The Paul Bunyan Logging Camp Museum (Eau Claire)

Illinois, Missouri, Iowa, Minnesota, and Wisconsin

The Paul Bunyan Logging Camp Museum is a wonderful place to learn about an important part of Wisconsin history and an industry that was and continues to be an important part of the American economy- logging and lumber production.  Paul Bunyan was a mythical figure; however, there were plenty of real lumberjacks that inspired his legend. Inside the logging camp, we learned about what life was like for many immigrant young men from Scandinavia and Eastern Europe who came here to work and send money back home to bring their families to America.  As the country was growing and more people were settling out west, the demand for timber grew, and the forests of Wisconsin were a major source of building lumber. Men would live in the camps and work long hours felling trees and turning them into lumber to be used for building homes and other structures

The conditions were rough.  The men slept in uncomfortable bunks that were often infested with body lice.  With little time off, any personal items had to be bought at the company store.  We learned that one of the ways a camp would attract the best and strongest men was by the food they served.  The camps served enormous portions hence the name “lumberjack breakfast”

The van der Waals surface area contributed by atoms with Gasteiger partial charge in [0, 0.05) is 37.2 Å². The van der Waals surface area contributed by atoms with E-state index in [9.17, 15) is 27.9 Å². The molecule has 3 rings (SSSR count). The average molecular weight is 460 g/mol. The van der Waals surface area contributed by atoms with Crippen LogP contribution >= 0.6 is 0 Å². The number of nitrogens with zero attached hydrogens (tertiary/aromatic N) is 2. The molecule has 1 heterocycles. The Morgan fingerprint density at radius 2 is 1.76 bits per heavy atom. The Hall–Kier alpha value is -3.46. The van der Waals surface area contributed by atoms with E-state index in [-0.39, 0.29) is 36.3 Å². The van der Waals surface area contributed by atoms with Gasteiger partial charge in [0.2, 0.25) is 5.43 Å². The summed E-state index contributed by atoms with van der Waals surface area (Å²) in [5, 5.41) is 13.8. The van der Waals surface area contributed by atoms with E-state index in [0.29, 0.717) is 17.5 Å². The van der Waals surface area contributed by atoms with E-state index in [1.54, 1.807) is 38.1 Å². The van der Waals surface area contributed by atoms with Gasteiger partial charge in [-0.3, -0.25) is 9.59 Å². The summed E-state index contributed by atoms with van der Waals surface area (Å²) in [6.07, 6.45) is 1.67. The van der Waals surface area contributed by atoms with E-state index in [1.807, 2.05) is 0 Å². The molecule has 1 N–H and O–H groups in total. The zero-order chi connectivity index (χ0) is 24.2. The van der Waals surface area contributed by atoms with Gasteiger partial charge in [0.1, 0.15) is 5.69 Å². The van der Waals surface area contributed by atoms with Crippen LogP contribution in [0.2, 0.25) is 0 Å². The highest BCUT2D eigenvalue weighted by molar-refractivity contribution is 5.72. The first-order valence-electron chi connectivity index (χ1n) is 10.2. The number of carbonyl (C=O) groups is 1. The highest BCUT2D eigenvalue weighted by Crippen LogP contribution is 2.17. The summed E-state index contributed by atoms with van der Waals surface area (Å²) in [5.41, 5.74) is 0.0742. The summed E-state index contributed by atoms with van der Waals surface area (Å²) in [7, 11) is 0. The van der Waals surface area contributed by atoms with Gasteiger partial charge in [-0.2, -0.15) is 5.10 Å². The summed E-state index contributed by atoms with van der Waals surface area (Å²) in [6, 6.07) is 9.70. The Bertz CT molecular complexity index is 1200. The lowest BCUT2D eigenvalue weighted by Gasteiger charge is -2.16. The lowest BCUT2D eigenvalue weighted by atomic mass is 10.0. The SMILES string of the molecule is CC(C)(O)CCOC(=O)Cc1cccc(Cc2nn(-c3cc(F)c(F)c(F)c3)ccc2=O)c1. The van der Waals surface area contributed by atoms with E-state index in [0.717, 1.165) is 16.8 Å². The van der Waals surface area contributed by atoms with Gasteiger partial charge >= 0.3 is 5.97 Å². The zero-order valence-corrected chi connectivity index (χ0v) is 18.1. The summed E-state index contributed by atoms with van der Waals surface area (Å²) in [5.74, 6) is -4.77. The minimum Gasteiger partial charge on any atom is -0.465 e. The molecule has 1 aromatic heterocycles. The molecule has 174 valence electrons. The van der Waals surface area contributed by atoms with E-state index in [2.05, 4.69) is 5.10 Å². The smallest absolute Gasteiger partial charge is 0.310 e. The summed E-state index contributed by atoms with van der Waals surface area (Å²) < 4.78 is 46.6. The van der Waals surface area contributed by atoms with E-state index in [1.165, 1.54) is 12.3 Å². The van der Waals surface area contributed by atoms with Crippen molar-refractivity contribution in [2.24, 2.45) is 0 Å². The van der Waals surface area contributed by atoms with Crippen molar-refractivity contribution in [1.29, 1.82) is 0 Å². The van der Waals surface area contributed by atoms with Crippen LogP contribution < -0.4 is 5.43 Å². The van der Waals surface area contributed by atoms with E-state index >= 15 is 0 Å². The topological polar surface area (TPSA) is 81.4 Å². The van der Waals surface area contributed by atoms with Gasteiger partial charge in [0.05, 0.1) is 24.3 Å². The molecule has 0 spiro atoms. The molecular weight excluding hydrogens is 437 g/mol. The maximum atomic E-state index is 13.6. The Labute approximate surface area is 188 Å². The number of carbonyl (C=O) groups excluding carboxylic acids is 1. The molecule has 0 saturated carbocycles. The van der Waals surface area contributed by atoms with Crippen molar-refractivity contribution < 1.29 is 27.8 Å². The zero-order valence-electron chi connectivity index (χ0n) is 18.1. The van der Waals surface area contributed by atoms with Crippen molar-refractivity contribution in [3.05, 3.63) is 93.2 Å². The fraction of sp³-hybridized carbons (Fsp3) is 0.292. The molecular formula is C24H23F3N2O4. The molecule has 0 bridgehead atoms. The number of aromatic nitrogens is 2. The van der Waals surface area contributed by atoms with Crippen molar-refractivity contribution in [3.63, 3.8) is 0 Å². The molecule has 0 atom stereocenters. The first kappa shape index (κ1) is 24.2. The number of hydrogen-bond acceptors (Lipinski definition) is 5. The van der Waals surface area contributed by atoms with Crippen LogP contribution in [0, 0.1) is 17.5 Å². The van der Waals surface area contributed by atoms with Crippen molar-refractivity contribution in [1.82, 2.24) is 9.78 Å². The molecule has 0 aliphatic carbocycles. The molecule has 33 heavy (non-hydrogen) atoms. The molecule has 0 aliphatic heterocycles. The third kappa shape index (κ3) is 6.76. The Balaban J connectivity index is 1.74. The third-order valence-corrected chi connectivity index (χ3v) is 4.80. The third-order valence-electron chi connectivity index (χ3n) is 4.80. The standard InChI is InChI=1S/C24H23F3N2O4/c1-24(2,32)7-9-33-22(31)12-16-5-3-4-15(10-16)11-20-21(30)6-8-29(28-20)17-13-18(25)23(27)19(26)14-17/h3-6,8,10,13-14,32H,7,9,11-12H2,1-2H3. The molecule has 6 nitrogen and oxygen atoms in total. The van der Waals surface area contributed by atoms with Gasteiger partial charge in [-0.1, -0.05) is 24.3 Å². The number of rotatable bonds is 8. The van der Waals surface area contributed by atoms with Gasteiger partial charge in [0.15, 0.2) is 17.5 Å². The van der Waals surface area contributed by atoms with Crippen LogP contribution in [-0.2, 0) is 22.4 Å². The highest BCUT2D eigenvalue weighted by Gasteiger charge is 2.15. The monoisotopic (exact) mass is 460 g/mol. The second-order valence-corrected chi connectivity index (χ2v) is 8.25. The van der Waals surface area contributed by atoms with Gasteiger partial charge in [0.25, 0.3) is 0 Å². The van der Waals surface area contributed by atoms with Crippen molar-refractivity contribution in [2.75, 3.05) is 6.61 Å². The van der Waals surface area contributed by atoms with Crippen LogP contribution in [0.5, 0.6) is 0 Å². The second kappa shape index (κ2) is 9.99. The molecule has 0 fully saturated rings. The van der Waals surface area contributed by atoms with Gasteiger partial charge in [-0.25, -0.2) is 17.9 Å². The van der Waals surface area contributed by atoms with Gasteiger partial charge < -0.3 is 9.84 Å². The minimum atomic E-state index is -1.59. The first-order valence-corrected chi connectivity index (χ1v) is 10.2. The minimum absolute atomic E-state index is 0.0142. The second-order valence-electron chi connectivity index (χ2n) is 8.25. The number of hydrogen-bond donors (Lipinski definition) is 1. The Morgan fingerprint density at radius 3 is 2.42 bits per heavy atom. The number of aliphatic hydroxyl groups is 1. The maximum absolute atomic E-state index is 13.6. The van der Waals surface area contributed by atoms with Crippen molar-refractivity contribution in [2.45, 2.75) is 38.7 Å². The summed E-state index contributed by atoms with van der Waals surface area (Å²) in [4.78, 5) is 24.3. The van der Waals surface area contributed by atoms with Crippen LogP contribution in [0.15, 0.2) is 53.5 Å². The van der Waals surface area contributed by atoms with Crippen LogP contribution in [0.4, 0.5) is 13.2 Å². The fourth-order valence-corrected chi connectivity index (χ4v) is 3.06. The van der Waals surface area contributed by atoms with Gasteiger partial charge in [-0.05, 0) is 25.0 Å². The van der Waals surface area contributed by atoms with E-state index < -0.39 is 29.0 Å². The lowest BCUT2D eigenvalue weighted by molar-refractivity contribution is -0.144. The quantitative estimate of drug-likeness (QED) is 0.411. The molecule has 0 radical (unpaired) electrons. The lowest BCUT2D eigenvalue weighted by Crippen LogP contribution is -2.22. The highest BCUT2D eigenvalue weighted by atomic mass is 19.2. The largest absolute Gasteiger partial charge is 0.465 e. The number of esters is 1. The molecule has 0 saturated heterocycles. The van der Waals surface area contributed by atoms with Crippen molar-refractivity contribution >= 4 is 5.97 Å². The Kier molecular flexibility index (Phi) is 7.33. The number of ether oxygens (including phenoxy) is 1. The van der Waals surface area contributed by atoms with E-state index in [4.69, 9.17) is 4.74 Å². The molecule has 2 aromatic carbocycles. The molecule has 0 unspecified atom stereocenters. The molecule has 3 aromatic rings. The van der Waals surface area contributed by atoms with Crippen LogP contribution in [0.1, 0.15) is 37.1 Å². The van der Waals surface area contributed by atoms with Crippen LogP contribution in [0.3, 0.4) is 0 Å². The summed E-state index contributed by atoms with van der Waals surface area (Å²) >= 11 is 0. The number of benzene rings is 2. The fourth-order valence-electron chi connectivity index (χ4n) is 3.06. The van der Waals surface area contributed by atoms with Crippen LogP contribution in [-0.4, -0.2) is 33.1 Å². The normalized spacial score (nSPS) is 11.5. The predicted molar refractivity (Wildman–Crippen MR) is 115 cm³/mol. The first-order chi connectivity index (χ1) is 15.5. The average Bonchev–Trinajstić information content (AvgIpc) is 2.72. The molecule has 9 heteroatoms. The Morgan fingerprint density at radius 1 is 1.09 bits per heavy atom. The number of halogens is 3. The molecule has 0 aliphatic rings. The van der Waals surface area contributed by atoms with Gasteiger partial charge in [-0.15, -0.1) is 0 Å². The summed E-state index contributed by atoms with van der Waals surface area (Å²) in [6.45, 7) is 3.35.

Logs could be harvested all year long  but surprisingly we learned that winter was an important logging season because then the logs could be transported by horse-driven sleds over the ice instead of through the mud, which was much more difficult. Walking through the camp we also saw the equipment, all types of saws and axes that were used to cut down the trees and load the logs to be transported to the river to float to the sawmill.  The saws were enormous there was no doubt it difficult and dangerous work.

As we wandered around, we all tried to imagine ourselves as strangers in a new land, struggling to survive and earn enough money to bring our families to join us.  We discussed the industries that immigrants find themselves in today when they arrive such as meat packing and sharecropping and even less physically demanding jobs like the high tech industry and nail salon workers just to name a few.  Our country was built on the hard work of immigrants and it continues on, the same story repeating itself, just in different settings. Immigrants are and continue to be an important part of American history.

Illinois, Missouri, Iowa, Minnesota, and Wisconsin

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